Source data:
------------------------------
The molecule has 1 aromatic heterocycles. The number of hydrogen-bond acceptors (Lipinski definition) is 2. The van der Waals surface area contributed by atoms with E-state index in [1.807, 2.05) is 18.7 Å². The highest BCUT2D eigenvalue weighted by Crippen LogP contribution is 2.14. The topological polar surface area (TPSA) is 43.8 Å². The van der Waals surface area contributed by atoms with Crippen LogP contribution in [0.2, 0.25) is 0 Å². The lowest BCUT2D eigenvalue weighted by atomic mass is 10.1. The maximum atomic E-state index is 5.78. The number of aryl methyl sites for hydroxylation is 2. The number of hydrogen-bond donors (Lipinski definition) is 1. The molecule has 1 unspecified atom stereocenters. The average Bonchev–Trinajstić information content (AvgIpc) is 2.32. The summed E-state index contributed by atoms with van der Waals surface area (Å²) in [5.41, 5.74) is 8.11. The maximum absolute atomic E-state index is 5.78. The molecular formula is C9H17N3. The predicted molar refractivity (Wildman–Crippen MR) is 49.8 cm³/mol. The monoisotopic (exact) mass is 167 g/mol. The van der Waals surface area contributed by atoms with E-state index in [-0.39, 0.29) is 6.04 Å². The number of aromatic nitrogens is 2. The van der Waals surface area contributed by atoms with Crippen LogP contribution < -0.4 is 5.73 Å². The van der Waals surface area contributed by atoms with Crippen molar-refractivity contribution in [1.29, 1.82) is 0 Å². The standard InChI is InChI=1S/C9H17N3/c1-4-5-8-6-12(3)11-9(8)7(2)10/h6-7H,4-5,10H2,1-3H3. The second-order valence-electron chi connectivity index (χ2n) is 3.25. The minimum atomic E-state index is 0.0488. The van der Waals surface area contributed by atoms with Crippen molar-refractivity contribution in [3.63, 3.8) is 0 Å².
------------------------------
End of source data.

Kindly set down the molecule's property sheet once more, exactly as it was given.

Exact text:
The molecule has 1 aromatic heterocycles. The number of hydrogen-bond acceptors (Lipinski definition) is 2. The van der Waals surface area contributed by atoms with E-state index in [1.807, 2.05) is 18.7 Å². The highest BCUT2D eigenvalue weighted by Crippen LogP contribution is 2.14. The topological polar surface area (TPSA) is 43.8 Å². The van der Waals surface area contributed by atoms with Crippen LogP contribution in [0.2, 0.25) is 0 Å². The lowest BCUT2D eigenvalue weighted by atomic mass is 10.1. The maximum atomic E-state index is 5.78. The number of aryl methyl sites for hydroxylation is 2. The number of hydrogen-bond donors (Lipinski definition) is 1. The molecule has 1 unspecified atom stereocenters. The average Bonchev–Trinajstić information content (AvgIpc) is 2.32. The summed E-state index contributed by atoms with van der Waals surface area (Å²) in [5.41, 5.74) is 8.11. The maximum absolute atomic E-state index is 5.78. The molecular formula is C9H17N3. The predicted molar refractivity (Wildman–Crippen MR) is 49.8 cm³/mol. The monoisotopic (exact) mass is 167 g/mol. The van der Waals surface area contributed by atoms with E-state index in [-0.39, 0.29) is 6.04 Å². The number of aromatic nitrogens is 2. The van der Waals surface area contributed by atoms with Crippen LogP contribution < -0.4 is 5.73 Å². The van der Waals surface area contributed by atoms with Crippen molar-refractivity contribution in [1.29, 1.82) is 0 Å². The standard InChI is InChI=1S/C9H17N3/c1-4-5-8-6-12(3)11-9(8)7(2)10/h6-7H,4-5,10H2,1-3H3. The second-order valence-electron chi connectivity index (χ2n) is 3.25. The minimum atomic E-state index is 0.0488. The van der Waals surface area contributed by atoms with Crippen molar-refractivity contribution in [3.63, 3.8) is 0 Å².